The first British women to captain a jumbo jet, Yvonne Kershaw, has hung up her wings after 27 years piloting the iconic Boeing 747 aircraft for Virgin Atlantic.
After nearly three decades of flying across the Atlantic for the airline, Yvonne’s final flight took place last week as she flew holidaymakers from Cancun to London.
Having learnt to fly at the age of 19 Yvonne well and truly caught the flying bug, spending time flying small aircrafts around Europe and North Africa before gaining her commercial licence and moving onto executive jets. She then moved to Virgin Atlantic, joining in 1990 when the airline’s fleet comprised only four Boeing 747s.
"It has been a privilege to fly the flag for female captains over the past 24 years. After overcoming traditional gender stereotypes I’ve been humbled to act as a role model for young aspiring female pilots," commented Yvonne.
"After being in the driving seat of the world’s most iconic plane for years it will be an odd feeling to board as a holiday maker. It’ll be odd to be a backseat pilot, I’ll have to stop myself giving the captain a few tips."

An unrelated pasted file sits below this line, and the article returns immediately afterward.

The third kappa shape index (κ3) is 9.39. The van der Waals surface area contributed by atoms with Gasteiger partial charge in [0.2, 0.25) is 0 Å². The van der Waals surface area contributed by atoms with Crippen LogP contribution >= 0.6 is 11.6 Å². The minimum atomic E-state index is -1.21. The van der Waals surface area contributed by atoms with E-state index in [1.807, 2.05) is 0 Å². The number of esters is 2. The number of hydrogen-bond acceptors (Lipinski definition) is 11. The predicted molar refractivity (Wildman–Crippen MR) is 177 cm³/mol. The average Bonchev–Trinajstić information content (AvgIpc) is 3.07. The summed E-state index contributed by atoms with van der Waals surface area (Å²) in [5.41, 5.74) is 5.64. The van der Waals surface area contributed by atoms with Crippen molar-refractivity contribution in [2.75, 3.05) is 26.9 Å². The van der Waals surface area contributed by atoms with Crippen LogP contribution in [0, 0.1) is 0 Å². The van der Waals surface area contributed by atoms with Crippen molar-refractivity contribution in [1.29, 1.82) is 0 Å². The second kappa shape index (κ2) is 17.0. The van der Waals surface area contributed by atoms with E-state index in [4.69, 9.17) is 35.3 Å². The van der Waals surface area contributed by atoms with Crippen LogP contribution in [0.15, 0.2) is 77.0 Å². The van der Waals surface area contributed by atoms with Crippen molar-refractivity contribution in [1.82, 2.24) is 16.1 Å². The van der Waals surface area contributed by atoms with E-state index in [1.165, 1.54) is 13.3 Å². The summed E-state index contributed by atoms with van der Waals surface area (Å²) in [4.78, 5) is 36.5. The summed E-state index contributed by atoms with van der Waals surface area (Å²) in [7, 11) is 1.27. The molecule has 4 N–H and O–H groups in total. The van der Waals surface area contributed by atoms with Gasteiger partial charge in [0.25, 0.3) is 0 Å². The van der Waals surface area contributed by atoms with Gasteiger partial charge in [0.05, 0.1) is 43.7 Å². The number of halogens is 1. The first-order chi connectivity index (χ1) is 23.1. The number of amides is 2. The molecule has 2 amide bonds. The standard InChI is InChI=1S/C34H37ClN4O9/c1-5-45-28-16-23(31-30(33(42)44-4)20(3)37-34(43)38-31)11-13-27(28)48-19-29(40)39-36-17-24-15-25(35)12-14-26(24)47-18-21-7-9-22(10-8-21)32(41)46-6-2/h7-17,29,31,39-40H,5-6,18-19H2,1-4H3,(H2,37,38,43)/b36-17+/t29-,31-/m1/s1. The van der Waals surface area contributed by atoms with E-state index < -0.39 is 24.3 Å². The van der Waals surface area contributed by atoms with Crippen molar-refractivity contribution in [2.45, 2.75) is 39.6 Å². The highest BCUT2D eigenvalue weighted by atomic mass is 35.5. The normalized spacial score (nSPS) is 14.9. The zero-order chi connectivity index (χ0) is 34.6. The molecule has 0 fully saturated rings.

Yvonne became the first British woman to gain her captaincy for the 747 in 1993, and has since clocked up over 2,000 flights totalling 18,000 flying hours in the flight deck of the 455 seater, 377 tonne aircraft which has long been a favourite for pilots
"I’ll be sad not to see Yvonne on the flight deck anymore but she leaves behind a legacy for all our future pilots. Having broken in to a traditionally male dominated industry in the 1990s Yvonne is proof that you can smash glass ceilings and challenge archaic stereotypes," said Captain Dave Kistruck, Vice President of Airline Operations.
"With Yvonne and her pioneering colleagues coming to retirement age, we’re investing in our future pilots through the pilot cadet scheme. So far 30% of our cadets have been women and we encourage people from all backgrounds to apply."